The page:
Restaurants have struggled immensely in the course of the pandemic. Many were forced to close their doors to in-person diners back in March 2020. To date, a large number have yet to open their indoor dining rooms at full capacity. Throw in the fact that there's been limited aid available to restaurants, and it's no wonder more than 100,000 have permanently closed their doors in the past year alone.
Now the good news is that commercial landlords have been willing to work with restaurant tenants throughout this mess. Specifically, many have allowed restaurants to enter into deferred rent agreements, where they pause their payments temporarily and then catch up on them by a later date. These arrangements may have initially served as a lifeline for dining establishments with sluggish revenue, but at this stage of the game, they may be more like a death sentence. So what should commercial real estate investors know at this point?
The problem with deferred rent
Though deferred rent may read as a good solution to a glaring problem, it's really only been a temporary remedy. The problem with deferred rent is that eventually, restaurant owners need to catch up. And given the hit many have taken over the past 12 months, that could be next to impossible.
According to an NYC Hospitality Alliance survey in December, 37% of 403 restaurants in the city deferred their rent payments during the pandemic with their landlords' permission, with the understanding those payments would be made at a later date. But many dining establishments are no better off now than they were back when they made those arrangements. The result? They risk shuttering regardless of flexibility on their landlords' part.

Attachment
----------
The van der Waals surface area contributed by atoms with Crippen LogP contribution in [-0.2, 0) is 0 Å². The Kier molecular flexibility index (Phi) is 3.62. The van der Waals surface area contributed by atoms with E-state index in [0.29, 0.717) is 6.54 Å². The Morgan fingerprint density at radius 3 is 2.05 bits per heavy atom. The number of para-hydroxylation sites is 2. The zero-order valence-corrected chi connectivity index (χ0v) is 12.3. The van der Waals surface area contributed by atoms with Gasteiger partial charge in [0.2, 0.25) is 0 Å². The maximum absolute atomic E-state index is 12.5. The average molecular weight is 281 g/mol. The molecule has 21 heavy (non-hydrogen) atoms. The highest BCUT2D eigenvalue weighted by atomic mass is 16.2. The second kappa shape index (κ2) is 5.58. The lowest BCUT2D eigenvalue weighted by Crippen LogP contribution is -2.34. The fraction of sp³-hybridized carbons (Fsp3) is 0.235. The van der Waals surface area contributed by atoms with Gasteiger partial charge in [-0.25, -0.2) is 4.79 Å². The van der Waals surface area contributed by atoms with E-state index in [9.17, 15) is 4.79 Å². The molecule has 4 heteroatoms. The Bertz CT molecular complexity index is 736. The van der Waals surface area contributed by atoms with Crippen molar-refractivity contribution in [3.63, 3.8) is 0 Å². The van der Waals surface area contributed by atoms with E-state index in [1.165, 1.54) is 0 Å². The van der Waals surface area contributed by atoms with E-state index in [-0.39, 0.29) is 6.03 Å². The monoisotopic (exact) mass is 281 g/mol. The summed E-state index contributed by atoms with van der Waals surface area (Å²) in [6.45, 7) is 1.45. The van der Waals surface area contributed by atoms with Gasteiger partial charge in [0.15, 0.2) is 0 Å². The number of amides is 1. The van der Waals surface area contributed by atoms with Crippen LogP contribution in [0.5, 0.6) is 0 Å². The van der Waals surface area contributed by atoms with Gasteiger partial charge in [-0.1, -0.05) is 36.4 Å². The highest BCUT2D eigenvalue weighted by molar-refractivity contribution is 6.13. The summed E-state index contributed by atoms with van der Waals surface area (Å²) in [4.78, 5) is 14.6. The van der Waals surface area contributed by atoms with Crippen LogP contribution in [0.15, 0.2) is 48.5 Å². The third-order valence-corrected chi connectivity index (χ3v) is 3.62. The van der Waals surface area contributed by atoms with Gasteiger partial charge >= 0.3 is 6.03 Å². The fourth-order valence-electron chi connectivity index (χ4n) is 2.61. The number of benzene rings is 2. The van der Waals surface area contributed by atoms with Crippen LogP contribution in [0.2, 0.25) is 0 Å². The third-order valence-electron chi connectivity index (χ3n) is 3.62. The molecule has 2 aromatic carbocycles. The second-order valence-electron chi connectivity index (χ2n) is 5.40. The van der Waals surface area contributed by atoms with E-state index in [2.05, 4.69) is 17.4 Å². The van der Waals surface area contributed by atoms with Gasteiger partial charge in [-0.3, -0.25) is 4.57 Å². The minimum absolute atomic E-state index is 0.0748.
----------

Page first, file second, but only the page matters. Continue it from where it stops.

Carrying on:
Relief is on the way
While it's definitely been a hard road for restaurants, including those that were given the option to defer rent payments, relief may finally be on the way. President Biden has signed a $1.9 trillion coronavirus relief bill into law, which includes a $28.6 billion grant for restaurants specifically.
Under the new bill, restaurant groups will be eligible to apply for grants worth up to $10 million, while individual establishments will be entitled to grants worth up to $5 million. That grant money can be used to purchase supplies, pay staff members, and, just as importantly, pay past-due rent. As such, restaurants that entered into deferred rent agreements and are way behind may now have a shot at catching up.
Still, not every restaurant is eligible for a grant, and as was the case with the Paycheck Protection Program, there could be delays in getting that money into restaurant owners' hands. As such, some dining establishments could land in a scenario where they need to make good on their deferred rent agreements but don't yet have the funding they need to allow that to happen.
The Millionacres bottom line
In such scenarios, landlords would likely work with their tenants or otherwise risk vacancies galore. But that's not guaranteed, and some restaurants may, at this point, be on the hook for quite a lot of money -- money they need to cough up before their relief arrives.